Generations of fishermen in India’s coastal regions have practiced and perfected their craft for years. However, with changing environmental conditions after the 2004 Indian Ocean tsunami and its devastating impact, a new generation of fishermen is using wireless technology to earn their livelihoods in a safer and more profitable manner. The Fisher Friend mobile application provides critical information about weather and ocean conditions up to 100 km (about 62 miles) from shore, including disaster alerts, potential fishing zones (PFZ) and current market prices of fish, helping the fishermen improve their catch and their incomes.
The devastating 2004 Indian Ocean tsunami changed the sea’s conditions, making the fisherfolk’s traditional knowledge obsolete. Fishermen have difficulty judging when it is safe to venture out to sea and sometimes have trouble finding the best places to fish. The International Border Line (IBL) between Tamil Nadu and Sri Lanka runs through the ocean close to the coast of Tamil Nadu and is not marked, making it possible for fishermen to accidentally cross the line and face penalties under the Sri Lankan law.
Fisher Friend mobile application provides comprehensive information on ocean conditions such as wind speed, wind direction and wave height along with early warning information on disasters like cyclones, high waves and heavy rainfall. Fishermen use this information to determine when it is safe to go to sea and which type of fishing gear they should take with them. The mobile app leverages the smartphone’s GPS feature to map the coordinates of PFZ Advisories, provided by the Indian National Centre for Ocean Information Services, and chart a course to the PFZ and then back to their harbor locations. Fishermen use the GPS feature of the mobile application to communicate their location to the coast guard when stranded at sea. The mobile application alerts the fishermen of Tamil Nadu when they’re approaching the international border of Sri Lanka, enabling them to change course and avoid crossing the border. Fishermen also use the mobile application to obtain current market prices, enabling them to negotiate the best price for their catch.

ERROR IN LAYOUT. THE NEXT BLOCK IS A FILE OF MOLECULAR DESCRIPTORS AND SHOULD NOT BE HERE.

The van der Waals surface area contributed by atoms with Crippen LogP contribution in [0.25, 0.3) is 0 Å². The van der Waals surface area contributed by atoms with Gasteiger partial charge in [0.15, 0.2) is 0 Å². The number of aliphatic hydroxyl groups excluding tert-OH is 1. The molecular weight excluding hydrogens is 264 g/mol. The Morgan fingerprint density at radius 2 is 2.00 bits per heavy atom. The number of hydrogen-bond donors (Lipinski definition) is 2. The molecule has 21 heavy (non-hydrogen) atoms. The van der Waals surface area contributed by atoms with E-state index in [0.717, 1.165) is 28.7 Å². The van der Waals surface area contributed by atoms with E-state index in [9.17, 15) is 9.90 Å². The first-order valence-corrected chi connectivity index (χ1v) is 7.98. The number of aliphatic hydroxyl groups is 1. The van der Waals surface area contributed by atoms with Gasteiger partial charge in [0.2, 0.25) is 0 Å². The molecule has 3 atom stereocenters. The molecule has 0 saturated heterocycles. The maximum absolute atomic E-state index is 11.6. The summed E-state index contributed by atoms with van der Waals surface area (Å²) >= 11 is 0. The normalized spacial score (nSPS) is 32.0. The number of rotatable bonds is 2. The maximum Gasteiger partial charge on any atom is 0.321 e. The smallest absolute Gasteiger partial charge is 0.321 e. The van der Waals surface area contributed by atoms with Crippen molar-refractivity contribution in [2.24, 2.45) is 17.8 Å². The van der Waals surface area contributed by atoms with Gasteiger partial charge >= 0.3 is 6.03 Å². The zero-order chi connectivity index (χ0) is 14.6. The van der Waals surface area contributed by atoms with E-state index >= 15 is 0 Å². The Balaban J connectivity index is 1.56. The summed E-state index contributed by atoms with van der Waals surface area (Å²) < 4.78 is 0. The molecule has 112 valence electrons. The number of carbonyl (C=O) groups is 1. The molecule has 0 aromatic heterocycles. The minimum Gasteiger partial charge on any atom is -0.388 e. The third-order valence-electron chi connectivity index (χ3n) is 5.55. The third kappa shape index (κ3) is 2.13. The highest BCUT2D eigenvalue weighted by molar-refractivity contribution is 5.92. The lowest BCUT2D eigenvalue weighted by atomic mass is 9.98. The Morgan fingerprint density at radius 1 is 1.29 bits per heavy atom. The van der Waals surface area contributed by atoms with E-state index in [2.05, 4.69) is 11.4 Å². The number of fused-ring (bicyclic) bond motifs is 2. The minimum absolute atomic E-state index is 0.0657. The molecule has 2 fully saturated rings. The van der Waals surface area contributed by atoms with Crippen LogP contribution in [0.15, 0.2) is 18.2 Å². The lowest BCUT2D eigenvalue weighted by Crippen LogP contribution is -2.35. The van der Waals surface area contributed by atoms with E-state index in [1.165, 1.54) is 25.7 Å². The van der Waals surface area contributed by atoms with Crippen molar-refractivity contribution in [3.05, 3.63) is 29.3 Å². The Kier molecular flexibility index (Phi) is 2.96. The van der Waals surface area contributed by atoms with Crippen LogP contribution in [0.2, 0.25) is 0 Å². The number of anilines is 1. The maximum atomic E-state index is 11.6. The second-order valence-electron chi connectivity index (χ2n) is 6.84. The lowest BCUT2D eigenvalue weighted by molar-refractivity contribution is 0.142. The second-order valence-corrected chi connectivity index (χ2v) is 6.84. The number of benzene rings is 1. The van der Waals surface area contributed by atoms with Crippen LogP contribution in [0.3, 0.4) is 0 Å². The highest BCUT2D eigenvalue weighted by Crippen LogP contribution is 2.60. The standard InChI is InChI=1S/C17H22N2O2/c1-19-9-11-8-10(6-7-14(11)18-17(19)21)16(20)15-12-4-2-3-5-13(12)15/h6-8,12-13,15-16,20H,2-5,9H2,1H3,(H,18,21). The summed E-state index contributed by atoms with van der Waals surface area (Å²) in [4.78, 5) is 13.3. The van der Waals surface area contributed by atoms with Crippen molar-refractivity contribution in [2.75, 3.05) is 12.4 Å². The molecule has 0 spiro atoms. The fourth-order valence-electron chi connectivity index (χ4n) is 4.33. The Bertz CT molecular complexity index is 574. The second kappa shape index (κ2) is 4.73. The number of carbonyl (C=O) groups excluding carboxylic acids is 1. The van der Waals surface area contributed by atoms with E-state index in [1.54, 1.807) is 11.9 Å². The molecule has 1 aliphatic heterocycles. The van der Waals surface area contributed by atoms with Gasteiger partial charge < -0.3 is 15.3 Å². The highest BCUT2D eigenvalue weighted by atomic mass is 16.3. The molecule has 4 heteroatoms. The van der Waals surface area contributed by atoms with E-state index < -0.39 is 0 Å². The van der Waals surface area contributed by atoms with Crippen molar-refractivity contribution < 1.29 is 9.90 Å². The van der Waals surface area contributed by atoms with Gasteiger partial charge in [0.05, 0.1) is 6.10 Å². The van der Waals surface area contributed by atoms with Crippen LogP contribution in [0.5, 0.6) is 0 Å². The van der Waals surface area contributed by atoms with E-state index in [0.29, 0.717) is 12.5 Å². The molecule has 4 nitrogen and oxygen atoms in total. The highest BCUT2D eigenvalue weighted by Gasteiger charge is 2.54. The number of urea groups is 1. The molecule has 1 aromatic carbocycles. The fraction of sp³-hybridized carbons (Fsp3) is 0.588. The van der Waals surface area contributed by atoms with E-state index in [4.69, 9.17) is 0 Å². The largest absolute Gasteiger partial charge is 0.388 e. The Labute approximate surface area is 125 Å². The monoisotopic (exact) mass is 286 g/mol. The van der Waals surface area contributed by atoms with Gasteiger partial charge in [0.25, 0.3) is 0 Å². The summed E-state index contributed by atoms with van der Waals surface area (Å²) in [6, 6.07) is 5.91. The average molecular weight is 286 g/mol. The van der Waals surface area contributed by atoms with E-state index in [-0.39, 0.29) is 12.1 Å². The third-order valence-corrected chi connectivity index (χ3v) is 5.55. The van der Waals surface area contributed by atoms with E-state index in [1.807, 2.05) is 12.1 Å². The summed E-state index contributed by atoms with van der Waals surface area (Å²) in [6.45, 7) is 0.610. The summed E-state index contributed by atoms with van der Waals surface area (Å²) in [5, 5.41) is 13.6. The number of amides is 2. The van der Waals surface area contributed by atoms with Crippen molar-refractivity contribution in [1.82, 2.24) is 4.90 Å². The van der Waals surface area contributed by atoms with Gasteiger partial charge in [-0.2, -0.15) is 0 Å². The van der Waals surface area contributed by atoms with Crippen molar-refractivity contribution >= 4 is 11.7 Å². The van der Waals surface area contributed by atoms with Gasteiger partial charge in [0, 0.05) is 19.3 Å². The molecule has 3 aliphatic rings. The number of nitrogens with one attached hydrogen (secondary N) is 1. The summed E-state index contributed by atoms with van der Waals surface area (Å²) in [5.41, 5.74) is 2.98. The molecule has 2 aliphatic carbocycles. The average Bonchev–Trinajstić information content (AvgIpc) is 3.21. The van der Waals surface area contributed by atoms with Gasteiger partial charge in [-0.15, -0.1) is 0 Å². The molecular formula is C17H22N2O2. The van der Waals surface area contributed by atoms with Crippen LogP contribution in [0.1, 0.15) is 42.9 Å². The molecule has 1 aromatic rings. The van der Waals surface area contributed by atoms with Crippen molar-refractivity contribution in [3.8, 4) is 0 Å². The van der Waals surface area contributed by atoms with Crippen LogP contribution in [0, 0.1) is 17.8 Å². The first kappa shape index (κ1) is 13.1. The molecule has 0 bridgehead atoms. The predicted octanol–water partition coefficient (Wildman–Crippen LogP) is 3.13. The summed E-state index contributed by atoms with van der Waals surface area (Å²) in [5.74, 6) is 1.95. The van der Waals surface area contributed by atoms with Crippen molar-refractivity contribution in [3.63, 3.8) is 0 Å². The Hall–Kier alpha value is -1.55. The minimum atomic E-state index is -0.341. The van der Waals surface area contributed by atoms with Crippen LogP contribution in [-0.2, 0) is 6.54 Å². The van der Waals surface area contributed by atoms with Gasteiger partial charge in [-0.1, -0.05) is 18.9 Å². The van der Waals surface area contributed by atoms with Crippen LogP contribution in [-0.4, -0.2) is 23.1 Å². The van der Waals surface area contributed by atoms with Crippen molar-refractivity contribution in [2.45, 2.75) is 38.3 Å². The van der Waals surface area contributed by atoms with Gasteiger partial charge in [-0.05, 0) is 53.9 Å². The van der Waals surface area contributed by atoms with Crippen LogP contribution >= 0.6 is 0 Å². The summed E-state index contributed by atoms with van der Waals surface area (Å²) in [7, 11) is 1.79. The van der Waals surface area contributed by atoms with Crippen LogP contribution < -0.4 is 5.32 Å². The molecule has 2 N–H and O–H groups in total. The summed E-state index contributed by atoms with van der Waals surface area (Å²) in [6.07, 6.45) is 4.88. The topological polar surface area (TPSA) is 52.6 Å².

The Fisher Friend program was first started in Tamil Nadu and Puducherry and has now scaled to Andhra Pradesh and Kerala. More than 2,000 fishermen of these States have used the mobile application. The Fisher Friend has helped in the rescue of more than 40 fishermen who were caught in bad weather conditions. They used the mobile app to communicate their GPS location to the coast guard. In addition, many fishermen have found fish catches worth over $1,500 by following the PFZ advisories provided through the mobile application. Many have saved their boats and fishing gear by avoiding dangerous sea conditions based on the advisories of wind speeds and wave heights provided by the mobile application.
Possible replication for farmers
The National Council of Applied Economic Research of India, a reputable think-tank and economic research organization, lauded the Indian Federal Ministry of Earth Sciences for the implementation of Fisher Friend in collaboration with the MS Swaminathan Research Foundation (MSSRF) and recommended that a similar program be created for Indian farmers too.